Archive for March, 2011

Ultrasound for Kids

Posted in Goats with tags , , , , , on March 21, 2011 by PickMeYard

We have a Nigerian dwarf goat (named Honey) that a friend loaned us to use as a family milker.  Her milk is so rich and creamy that we find ourselves hiding it from each other in our fridge.  It’s 6% butterfat.  It has no goaty flavor and no smell… just delicious!  Grayson does all the milking himself, two times a day.  He’s learning some serious skillz.  Honey loves all the special attention and treats she gets from being milked.  Whenever she sees Grayson she jumps up on her milk stand and waits for him.

We were told there was a chance that Honey could be pregnant.  We decided to take her down to the Verandah Pet Hospital to find out with an ultrasound.  Dr. Piper is a small animal vet and doesn’t treat goats (ruminants).  He made an exception for us… for the kids.  Goats are considered livestock and treated by large animal veterinarians.  Dr. Piper can’t deny that it turned out to be a fun experience though.  The children loved it! 

Grayson walking Honey outside Verandah Pet Hospital.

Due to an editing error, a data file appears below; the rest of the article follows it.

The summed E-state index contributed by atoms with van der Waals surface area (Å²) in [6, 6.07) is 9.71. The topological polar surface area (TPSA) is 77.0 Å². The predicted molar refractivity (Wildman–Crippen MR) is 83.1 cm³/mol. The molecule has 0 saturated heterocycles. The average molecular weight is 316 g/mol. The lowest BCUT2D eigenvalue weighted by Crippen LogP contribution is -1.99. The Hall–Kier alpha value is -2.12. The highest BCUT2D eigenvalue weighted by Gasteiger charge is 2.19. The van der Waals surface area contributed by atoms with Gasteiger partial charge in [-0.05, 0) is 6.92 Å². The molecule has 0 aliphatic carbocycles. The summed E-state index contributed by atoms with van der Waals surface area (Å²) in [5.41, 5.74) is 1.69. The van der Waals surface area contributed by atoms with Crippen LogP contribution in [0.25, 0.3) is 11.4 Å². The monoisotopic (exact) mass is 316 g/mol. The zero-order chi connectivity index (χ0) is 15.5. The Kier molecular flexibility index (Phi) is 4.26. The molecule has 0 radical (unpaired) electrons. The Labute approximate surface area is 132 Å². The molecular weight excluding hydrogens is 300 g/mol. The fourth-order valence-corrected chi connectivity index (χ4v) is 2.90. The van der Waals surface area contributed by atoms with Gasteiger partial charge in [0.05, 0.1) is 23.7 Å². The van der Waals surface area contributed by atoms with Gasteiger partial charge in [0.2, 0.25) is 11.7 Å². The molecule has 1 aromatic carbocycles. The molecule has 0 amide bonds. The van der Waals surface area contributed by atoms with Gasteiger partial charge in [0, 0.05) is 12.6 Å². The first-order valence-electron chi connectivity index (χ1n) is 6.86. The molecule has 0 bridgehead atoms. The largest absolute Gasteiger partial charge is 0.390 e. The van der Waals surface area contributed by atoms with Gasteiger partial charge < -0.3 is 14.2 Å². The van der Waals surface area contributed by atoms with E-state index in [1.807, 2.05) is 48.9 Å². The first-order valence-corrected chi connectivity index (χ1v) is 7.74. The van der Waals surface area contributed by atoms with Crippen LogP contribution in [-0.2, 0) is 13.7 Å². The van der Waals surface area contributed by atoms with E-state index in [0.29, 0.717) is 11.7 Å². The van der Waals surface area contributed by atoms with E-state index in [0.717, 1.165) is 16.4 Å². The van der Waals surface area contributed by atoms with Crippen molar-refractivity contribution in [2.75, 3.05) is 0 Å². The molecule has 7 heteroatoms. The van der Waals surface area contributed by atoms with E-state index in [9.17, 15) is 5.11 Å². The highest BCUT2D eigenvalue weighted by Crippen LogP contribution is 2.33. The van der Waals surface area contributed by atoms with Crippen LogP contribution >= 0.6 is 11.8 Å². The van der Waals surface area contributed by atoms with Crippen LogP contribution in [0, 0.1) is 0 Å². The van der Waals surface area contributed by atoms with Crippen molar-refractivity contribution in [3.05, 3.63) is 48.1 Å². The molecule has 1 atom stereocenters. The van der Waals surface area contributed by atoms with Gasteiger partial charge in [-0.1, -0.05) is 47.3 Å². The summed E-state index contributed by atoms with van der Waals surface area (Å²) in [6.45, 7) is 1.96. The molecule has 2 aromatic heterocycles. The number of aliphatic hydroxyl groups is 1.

Waiting for their ultrasound.

Loring and Dr. Piper discussing where the baby goats come from.

The ultrasound didn’t find any baby goats.  That’s the ultrasound machine in the background in the above photo.  If she were pregnant, the ultrasound  would find the babies on her left side under the rumen.  Oh well, maybe next time.  Now we can milk her longer. 

Here’s a link to a YouTube of an ultrasound being done on a goat.  It can be difficult to tell if a goat is pregnant.  This is a link from Fiasco Farms (my absolute favorite online site for goat information) for more information about goat pregnancy.

Dr. Smith works at Verandah Pet Hospital part time. Isn't she beautiful?

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Catching a Swarm of Bees

Posted in Bees & Hummingbirds with tags , , , , , , , , , , on March 18, 2011 by PickMeYard

I caught a swarm of bees a few days ago.  It’s strange, but I think the bees called me over to them somehow.  They beckoned me with their minds.  I was unloading my truck and decided to stop what I was doing to go look at our macadamia nut tree.  I walked around it and smelled the wonderful blooms on it.  Then I noticed something dark up in the tree… a cluster of honeybees.